Hemingway once remarked: “Retirement is the ugliest word in the language.” Since most surgeons as well as many others would agree with his assessment, I believe it is time to retire the word retirement and look to another, more positive means of depicting the twilight years of our lives. Shakespeare, writing several centuries before Hemingway, considered the world a stage on which the days of our existence are played out.
<[stk 3]>My rather simplistic view of the surgeon’s life is that of a three-act play or a three-course meal. Act I, the appetizer, represents a surgeon’s approximately 33 years of education and may be, at least in the early years, in part directed by his parents. Act II, the main course and also 33 years give or take a few, is our vocational phase during which we deliver surgical care to our patients. Act III, the dessert, and for symmetry’s sake, can also approach 33 years, is what we formerly called retirement. With appropriate planning and foresight, each of these acts can be and should be gratifying and fulfilling. <[etk]>
<[stk 3]>For most of us a great deal of thought and meticulous planning are responsible for whatever success and satisfaction we have gained from Acts I and II. Unfortunately, such is not the case for Act III, that can be suddenly thrust upon us because of illness or disability. The pundits recommend careful preparation for Act III but their counsel is usually limited to financial considerations. This is an important aspect of Act III, but we all know that a secure economic future does not guarantee happiness or fulfillment. <[etk]>
So what can one do during Act II to make it more likely that the years of Act III are filled with contentment and purpose rather than frustration and regret? Realizing that no formula for Act III fits all, some recommendations and observations may be helpful. Most economic considerations for Act III are obvious and well documented. In nearly all situations, it is wise to never live to or beyond one’s income, to maximize retirement contributions, and to allow carefully chosen professionals rather than ourselves to manage our finances. If too much is consumed during the main course, little will be left for dessert.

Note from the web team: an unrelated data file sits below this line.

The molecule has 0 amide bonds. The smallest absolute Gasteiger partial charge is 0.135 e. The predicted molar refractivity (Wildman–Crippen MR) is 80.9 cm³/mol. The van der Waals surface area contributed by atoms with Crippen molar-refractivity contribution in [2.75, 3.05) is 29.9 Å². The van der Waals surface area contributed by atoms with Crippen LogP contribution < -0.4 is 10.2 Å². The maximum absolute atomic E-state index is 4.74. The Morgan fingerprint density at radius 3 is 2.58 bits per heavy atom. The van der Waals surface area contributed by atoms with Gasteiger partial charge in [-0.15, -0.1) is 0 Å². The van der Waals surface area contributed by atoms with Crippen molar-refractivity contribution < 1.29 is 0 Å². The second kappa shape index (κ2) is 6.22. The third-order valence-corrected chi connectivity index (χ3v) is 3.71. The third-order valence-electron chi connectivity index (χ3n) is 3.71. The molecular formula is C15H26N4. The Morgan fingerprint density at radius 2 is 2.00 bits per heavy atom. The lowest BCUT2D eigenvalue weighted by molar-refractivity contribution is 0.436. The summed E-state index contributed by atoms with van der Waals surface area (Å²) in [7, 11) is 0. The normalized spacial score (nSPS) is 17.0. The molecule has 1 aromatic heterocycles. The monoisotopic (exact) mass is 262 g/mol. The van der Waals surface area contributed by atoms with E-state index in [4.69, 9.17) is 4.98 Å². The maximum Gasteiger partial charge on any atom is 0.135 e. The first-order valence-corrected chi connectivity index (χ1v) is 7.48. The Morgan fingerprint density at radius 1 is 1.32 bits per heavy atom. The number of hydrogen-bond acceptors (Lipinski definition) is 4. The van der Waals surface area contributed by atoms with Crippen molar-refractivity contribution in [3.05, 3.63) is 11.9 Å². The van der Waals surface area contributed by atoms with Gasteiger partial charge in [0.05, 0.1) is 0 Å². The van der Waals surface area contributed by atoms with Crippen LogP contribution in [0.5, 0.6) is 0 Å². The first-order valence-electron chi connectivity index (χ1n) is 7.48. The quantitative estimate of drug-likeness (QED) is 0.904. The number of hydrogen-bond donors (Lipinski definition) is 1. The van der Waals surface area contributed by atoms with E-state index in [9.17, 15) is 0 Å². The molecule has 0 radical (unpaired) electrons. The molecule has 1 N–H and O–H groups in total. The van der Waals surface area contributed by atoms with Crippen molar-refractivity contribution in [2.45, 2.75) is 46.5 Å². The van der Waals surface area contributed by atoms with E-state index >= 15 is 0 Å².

A<[stk 3]>ll surgeons have spent much of their lives in service to others, and it is important for most of us that this continue after laying aside our scalpels. For some, this need is met by medical missionary work here or abroad or by service in one or more volunteer organizations. Funding a family foundation during the higher income years of Act II permits you to be a substantial player in philanthropy throughout the years of Act III. If this is done fairly early, even rather modest contributions will grow to an impressive sum by the time Act III arrives, permitting you to make a significant difference in a worthy agency or institution or in the lives of people in need.<[etk]>
<[stk -3]>Life as a surgeon can be all-consuming. An essential activity during Act II is to develop interests, even passions, outside of surgery. It is tempting to put this off until one has more leisure time, but this can be a fatal mistake. Suddenly or even gradually confronting Act III with no appealing substitutes for the many hours spent in the clinic and operating room can lead to an unfulfilling existence. Ideally one or more of these interests should be initiated during Act II, but if that is not possible because of time restrictions, ideas should be carefully recorded as they come to mind so they are not forgotten when the time for action arrives. Preferably some of these should be relevant to the significant other in your life to solidify a relationship that may have suffered from years of separation caused by a demanding work schedule. <[etk]>
<[stk -3]>The most difficult aspect of the transition to Act III can be the loss of identity as a surgeon. Nurturing new interests and passions provides the opportunity to reinvent yourself in a new and exciting way that may be just as satisfying as your former professional life. <[etk]>
Most would agree that nothing in life is more important than relationships. Those with friends and especially family can be stressed and even frayed during the rigorous years of training and work as a surgeon. These must be repaired before or during Act III.
One of the joys that can occupy these later years is the luxury of meaningful time spent with your mate, adult children, grandchildren, and friends. If romance with that important person in your life has waned during the harried years of surgery, Act III is the time to reinvigorate it and bring it to a new and refreshing pinnacle.